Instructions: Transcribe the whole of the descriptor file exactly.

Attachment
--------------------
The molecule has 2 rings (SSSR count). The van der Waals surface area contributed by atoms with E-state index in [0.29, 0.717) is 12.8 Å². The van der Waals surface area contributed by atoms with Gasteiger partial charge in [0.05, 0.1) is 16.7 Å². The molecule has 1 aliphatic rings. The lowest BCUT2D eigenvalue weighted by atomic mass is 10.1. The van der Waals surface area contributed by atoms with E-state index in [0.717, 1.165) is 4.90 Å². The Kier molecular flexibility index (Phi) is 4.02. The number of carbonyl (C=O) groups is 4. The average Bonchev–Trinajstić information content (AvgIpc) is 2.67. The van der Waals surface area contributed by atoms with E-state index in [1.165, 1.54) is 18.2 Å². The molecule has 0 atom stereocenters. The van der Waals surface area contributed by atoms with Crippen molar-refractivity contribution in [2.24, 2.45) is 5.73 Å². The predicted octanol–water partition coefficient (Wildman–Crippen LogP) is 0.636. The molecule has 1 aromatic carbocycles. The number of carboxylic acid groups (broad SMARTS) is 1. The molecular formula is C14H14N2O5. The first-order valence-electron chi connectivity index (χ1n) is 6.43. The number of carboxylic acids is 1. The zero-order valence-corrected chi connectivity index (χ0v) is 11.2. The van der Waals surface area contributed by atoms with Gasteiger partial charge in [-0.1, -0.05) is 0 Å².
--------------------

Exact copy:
The molecule has 2 rings (SSSR count). The van der Waals surface area contributed by atoms with E-state index in [0.29, 0.717) is 12.8 Å². The van der Waals surface area contributed by atoms with Gasteiger partial charge in [0.05, 0.1) is 16.7 Å². The molecule has 1 aliphatic rings. The lowest BCUT2D eigenvalue weighted by atomic mass is 10.1. The van der Waals surface area contributed by atoms with E-state index in [0.717, 1.165) is 4.90 Å². The Kier molecular flexibility index (Phi) is 4.02. The number of carbonyl (C=O) groups is 4. The average Bonchev–Trinajstić information content (AvgIpc) is 2.67. The van der Waals surface area contributed by atoms with E-state index in [1.165, 1.54) is 18.2 Å². The molecule has 0 atom stereocenters. The van der Waals surface area contributed by atoms with Crippen molar-refractivity contribution in [2.24, 2.45) is 5.73 Å². The predicted octanol–water partition coefficient (Wildman–Crippen LogP) is 0.636. The molecule has 1 aromatic carbocycles. The number of carboxylic acid groups (broad SMARTS) is 1. The molecular formula is C14H14N2O5. The first-order valence-electron chi connectivity index (χ1n) is 6.43. The number of carboxylic acids is 1. The zero-order valence-corrected chi connectivity index (χ0v) is 11.2. The van der Waals surface area contributed by atoms with Gasteiger partial charge in [-0.1, -0.05) is 0 Å².